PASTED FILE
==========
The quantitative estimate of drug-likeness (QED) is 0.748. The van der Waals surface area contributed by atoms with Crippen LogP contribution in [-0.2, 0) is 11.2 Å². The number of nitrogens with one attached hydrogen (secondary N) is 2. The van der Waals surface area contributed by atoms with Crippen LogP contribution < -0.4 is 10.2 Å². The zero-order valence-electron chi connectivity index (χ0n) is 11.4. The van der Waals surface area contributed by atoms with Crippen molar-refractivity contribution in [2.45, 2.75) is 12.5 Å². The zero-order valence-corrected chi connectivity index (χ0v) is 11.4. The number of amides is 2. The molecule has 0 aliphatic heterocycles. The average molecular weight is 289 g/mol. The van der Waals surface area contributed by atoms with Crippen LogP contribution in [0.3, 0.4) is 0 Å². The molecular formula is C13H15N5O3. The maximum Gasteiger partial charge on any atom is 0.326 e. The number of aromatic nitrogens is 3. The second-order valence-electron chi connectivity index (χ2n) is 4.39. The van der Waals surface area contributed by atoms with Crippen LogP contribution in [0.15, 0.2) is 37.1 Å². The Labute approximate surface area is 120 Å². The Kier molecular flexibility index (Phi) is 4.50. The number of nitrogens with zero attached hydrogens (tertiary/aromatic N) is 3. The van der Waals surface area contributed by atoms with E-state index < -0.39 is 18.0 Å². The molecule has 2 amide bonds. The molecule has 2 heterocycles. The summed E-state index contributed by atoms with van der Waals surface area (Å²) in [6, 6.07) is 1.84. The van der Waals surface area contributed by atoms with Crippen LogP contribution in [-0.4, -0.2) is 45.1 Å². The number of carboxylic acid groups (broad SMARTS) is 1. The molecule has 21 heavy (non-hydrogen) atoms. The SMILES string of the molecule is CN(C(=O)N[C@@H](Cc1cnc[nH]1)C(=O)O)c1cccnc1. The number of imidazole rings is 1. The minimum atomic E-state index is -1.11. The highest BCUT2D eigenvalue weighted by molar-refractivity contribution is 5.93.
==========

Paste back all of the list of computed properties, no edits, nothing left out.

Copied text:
The quantitative estimate of drug-likeness (QED) is 0.748. The van der Waals surface area contributed by atoms with Crippen LogP contribution in [-0.2, 0) is 11.2 Å². The number of nitrogens with one attached hydrogen (secondary N) is 2. The van der Waals surface area contributed by atoms with Crippen LogP contribution < -0.4 is 10.2 Å². The zero-order valence-electron chi connectivity index (χ0n) is 11.4. The van der Waals surface area contributed by atoms with Crippen molar-refractivity contribution in [2.45, 2.75) is 12.5 Å². The zero-order valence-corrected chi connectivity index (χ0v) is 11.4. The number of amides is 2. The molecule has 0 aliphatic heterocycles. The average molecular weight is 289 g/mol. The van der Waals surface area contributed by atoms with Crippen LogP contribution in [0.3, 0.4) is 0 Å². The molecular formula is C13H15N5O3. The maximum Gasteiger partial charge on any atom is 0.326 e. The number of aromatic nitrogens is 3. The second-order valence-electron chi connectivity index (χ2n) is 4.39. The van der Waals surface area contributed by atoms with Crippen LogP contribution in [0.15, 0.2) is 37.1 Å². The Labute approximate surface area is 120 Å². The Kier molecular flexibility index (Phi) is 4.50. The number of nitrogens with zero attached hydrogens (tertiary/aromatic N) is 3. The van der Waals surface area contributed by atoms with E-state index < -0.39 is 18.0 Å². The molecule has 2 amide bonds. The molecule has 2 heterocycles. The summed E-state index contributed by atoms with van der Waals surface area (Å²) in [6, 6.07) is 1.84. The van der Waals surface area contributed by atoms with Crippen LogP contribution in [-0.4, -0.2) is 45.1 Å². The number of carboxylic acid groups (broad SMARTS) is 1. The molecule has 21 heavy (non-hydrogen) atoms. The SMILES string of the molecule is CN(C(=O)N[C@@H](Cc1cnc[nH]1)C(=O)O)c1cccnc1. The number of imidazole rings is 1. The minimum atomic E-state index is -1.11. The highest BCUT2D eigenvalue weighted by molar-refractivity contribution is 5.93.